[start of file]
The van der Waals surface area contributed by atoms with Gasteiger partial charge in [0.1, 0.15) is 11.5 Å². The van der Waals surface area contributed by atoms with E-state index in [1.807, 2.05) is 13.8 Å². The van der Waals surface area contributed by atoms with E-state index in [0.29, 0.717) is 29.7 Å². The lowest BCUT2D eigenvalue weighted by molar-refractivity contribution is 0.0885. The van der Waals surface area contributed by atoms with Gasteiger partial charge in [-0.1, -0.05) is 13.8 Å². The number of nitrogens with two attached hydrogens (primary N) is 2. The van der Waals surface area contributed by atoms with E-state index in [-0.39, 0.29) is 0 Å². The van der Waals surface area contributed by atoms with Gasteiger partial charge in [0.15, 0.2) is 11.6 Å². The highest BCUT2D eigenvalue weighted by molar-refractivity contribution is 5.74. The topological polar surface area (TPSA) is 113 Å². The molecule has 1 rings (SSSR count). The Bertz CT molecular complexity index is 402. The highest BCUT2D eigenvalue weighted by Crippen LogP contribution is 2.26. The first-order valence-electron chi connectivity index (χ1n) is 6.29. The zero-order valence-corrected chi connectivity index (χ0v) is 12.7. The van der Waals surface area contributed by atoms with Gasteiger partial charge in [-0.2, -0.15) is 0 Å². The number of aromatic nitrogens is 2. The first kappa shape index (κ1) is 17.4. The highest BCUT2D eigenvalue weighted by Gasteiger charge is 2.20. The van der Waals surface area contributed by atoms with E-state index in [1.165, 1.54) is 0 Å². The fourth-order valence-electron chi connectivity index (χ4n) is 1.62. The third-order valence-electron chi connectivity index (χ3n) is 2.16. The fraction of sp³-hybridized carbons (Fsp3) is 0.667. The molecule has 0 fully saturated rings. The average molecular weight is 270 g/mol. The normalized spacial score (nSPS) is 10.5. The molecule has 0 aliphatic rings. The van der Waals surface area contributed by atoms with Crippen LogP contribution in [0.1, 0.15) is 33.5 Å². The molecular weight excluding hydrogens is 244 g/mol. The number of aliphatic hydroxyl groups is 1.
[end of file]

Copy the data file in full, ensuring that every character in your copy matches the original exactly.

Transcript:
The van der Waals surface area contributed by atoms with Gasteiger partial charge in [0.1, 0.15) is 11.5 Å². The van der Waals surface area contributed by atoms with E-state index in [1.807, 2.05) is 13.8 Å². The van der Waals surface area contributed by atoms with E-state index in [0.29, 0.717) is 29.7 Å². The lowest BCUT2D eigenvalue weighted by molar-refractivity contribution is 0.0885. The van der Waals surface area contributed by atoms with Gasteiger partial charge in [-0.1, -0.05) is 13.8 Å². The number of nitrogens with two attached hydrogens (primary N) is 2. The van der Waals surface area contributed by atoms with E-state index in [-0.39, 0.29) is 0 Å². The van der Waals surface area contributed by atoms with Gasteiger partial charge in [0.15, 0.2) is 11.6 Å². The highest BCUT2D eigenvalue weighted by molar-refractivity contribution is 5.74. The topological polar surface area (TPSA) is 113 Å². The molecule has 1 rings (SSSR count). The Bertz CT molecular complexity index is 402. The highest BCUT2D eigenvalue weighted by Crippen LogP contribution is 2.26. The first-order valence-electron chi connectivity index (χ1n) is 6.29. The zero-order valence-corrected chi connectivity index (χ0v) is 12.7. The van der Waals surface area contributed by atoms with Gasteiger partial charge in [-0.2, -0.15) is 0 Å². The number of aromatic nitrogens is 2. The first kappa shape index (κ1) is 17.4. The highest BCUT2D eigenvalue weighted by Gasteiger charge is 2.20. The van der Waals surface area contributed by atoms with E-state index in [1.165, 1.54) is 0 Å². The fourth-order valence-electron chi connectivity index (χ4n) is 1.62. The third-order valence-electron chi connectivity index (χ3n) is 2.16. The fraction of sp³-hybridized carbons (Fsp3) is 0.667. The molecule has 0 fully saturated rings. The average molecular weight is 270 g/mol. The normalized spacial score (nSPS) is 10.5. The molecule has 0 aliphatic rings. The van der Waals surface area contributed by atoms with Crippen LogP contribution in [0.1, 0.15) is 33.5 Å². The molecular weight excluding hydrogens is 244 g/mol. The number of aliphatic hydroxyl groups is 1.